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Farm Security Administration/Office of War Information Collection

Prints and Photographs Division

Collection digitized? All of the black-and-white negatives and the 1,600 color transparencies in the collection are available in the Prints and Photographs Online Catalog. (The same images are presented on the Library of Congress American Memory site.) Selected images are included here to give a sample of the collection.
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Permissions and Credits | Related Collections | Bibliography | Selected Images from the Collection


The photographs of the Farm Security Administration (FSA)-Office of War Information (OWI), transferred to the Library of Congress beginning in 1944, form an extensive pictorial record of American life between 1935 and 1944. This U.S. government photography project was headed by Roy E. Stryker, formerly an economics instructor at Columbia University, and engaged such photographers as Walker Evans, Dorothea Lange, Russell Lee, Arthur Rothstein, Ben Shahn, Jack Delano, Marion Post Wolcott, Gordon Parks, John Vachon, and Carl Mydans. The project initially documented the Resettlement Administration's cash loans to individual farmers, and the agency's construction of planned suburban communities. The second stage focused on the lives of sharecroppers in the South and of migratory agricultural workers in the midwestern and western states. As the scope of the project expanded, the photographers turned to recording rural and urban conditions throughout the United States and mobilization efforts for World War II.

The collection encompasses the approximately 77,000 images made by photographers working in Stryker's unit as it existed in a succession of government agencies: the Resettlement Administration (RA, 1935-1937), the Farm Security Administration (FSA, 1937-1942), and the Office of War Information (OWI, 1942-1944). In addition, the collection includes photographs produced by other government agencies (e.g., the Office of Emergency Management) and collected from various non-government sources. In total, the collection consists of approximately 171,000 black-and-white film negatives, 107,000 black-and-white photographic prints, and 1,610 color transparencies.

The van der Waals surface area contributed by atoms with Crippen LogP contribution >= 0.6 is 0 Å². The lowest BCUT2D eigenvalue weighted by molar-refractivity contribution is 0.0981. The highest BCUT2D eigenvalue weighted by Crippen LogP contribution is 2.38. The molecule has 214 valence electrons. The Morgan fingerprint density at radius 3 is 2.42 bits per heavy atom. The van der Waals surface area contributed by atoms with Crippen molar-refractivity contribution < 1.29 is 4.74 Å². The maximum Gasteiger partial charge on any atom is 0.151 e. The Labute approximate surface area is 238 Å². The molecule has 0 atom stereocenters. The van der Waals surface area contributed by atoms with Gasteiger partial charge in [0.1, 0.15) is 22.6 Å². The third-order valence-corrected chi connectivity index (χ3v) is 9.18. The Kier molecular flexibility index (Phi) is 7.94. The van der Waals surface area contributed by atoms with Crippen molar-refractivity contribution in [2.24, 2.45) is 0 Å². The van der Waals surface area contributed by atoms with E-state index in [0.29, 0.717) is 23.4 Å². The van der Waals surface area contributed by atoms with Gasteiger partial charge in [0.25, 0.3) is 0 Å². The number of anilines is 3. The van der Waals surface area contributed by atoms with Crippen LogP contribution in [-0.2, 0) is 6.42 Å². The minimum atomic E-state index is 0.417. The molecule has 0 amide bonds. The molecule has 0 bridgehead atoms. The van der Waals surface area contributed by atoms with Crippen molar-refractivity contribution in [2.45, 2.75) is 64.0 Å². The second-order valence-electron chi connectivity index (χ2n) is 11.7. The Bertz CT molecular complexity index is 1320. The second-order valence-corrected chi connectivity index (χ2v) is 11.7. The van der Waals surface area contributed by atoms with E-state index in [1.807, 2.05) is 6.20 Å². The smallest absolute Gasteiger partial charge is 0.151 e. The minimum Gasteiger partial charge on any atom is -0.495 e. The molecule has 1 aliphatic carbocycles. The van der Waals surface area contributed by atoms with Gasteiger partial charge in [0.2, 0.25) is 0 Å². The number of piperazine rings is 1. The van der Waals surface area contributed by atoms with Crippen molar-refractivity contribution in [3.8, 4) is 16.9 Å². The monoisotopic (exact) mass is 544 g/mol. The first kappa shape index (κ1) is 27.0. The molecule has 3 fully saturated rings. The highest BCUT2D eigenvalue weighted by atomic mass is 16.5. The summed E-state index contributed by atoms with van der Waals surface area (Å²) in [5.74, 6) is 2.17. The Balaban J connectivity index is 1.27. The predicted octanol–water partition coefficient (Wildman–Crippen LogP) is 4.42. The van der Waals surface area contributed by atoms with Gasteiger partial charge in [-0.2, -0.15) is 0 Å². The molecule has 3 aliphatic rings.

The core of the FSA-OWI Collection consists of approximately 171,000 black-and-white negatives, encompassing both negatives that were printed for FSA-OWI use and those that were not printed at the time ("killed" negatives). The negatives have been digitized and cataloged, and are available via World Wide Web, through the Prints and Photographs Online Catalog. (The same images and records are also available through a Library of Congress American Memory site.) Through the web site, it is possible for researchers to see for the first time images that were not made available during the years of the FSA-OWI photographic unit's operation and that are not represented by corresponding photographic prints (the portion of the collection that has been available to the public for several decades at the Library of Congress). Although the unprinted negatives are often simply alternate views of images that were printed, by viewing both printed and unprinted negatives, researchers may be able to glean additional visual information. The web site also offers a feature that enables users to browse the negatives by their "call numbers." The resulting display mimics a printed "contact sheet," often used by photographers to make an initial examination of exposed negatives. Viewing the images in this way enables users to view related printed and unprinted negatives. It may also offer insight on photographers' working methods and on the operating procedures of the FSA-OWI photographic unit.